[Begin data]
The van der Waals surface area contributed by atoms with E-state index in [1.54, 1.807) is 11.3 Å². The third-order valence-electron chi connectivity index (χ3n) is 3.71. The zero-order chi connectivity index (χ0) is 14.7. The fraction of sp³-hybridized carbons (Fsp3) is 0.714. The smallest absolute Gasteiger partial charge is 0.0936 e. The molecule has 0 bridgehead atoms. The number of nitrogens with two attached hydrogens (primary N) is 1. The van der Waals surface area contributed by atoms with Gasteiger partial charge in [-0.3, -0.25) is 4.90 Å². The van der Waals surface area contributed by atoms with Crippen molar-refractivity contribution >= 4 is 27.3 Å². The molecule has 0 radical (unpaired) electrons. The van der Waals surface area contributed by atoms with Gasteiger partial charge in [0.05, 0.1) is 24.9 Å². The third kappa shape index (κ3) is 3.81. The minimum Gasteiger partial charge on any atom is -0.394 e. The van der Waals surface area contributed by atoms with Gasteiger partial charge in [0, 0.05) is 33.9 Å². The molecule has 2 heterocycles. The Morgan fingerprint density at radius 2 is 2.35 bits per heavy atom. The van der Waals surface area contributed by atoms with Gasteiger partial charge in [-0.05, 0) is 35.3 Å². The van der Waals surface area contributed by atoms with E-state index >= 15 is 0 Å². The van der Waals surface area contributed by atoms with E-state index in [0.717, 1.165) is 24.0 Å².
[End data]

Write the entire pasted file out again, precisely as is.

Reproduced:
The van der Waals surface area contributed by atoms with E-state index in [1.54, 1.807) is 11.3 Å². The third-order valence-electron chi connectivity index (χ3n) is 3.71. The zero-order chi connectivity index (χ0) is 14.7. The fraction of sp³-hybridized carbons (Fsp3) is 0.714. The smallest absolute Gasteiger partial charge is 0.0936 e. The molecule has 0 bridgehead atoms. The number of nitrogens with two attached hydrogens (primary N) is 1. The van der Waals surface area contributed by atoms with Gasteiger partial charge in [-0.3, -0.25) is 4.90 Å². The van der Waals surface area contributed by atoms with Crippen molar-refractivity contribution >= 4 is 27.3 Å². The molecule has 0 radical (unpaired) electrons. The van der Waals surface area contributed by atoms with Gasteiger partial charge in [0.05, 0.1) is 24.9 Å². The third kappa shape index (κ3) is 3.81. The minimum Gasteiger partial charge on any atom is -0.394 e. The van der Waals surface area contributed by atoms with Gasteiger partial charge in [0, 0.05) is 33.9 Å². The molecule has 2 heterocycles. The Morgan fingerprint density at radius 2 is 2.35 bits per heavy atom. The van der Waals surface area contributed by atoms with Gasteiger partial charge in [-0.05, 0) is 35.3 Å². The van der Waals surface area contributed by atoms with E-state index >= 15 is 0 Å². The van der Waals surface area contributed by atoms with E-state index in [0.717, 1.165) is 24.0 Å².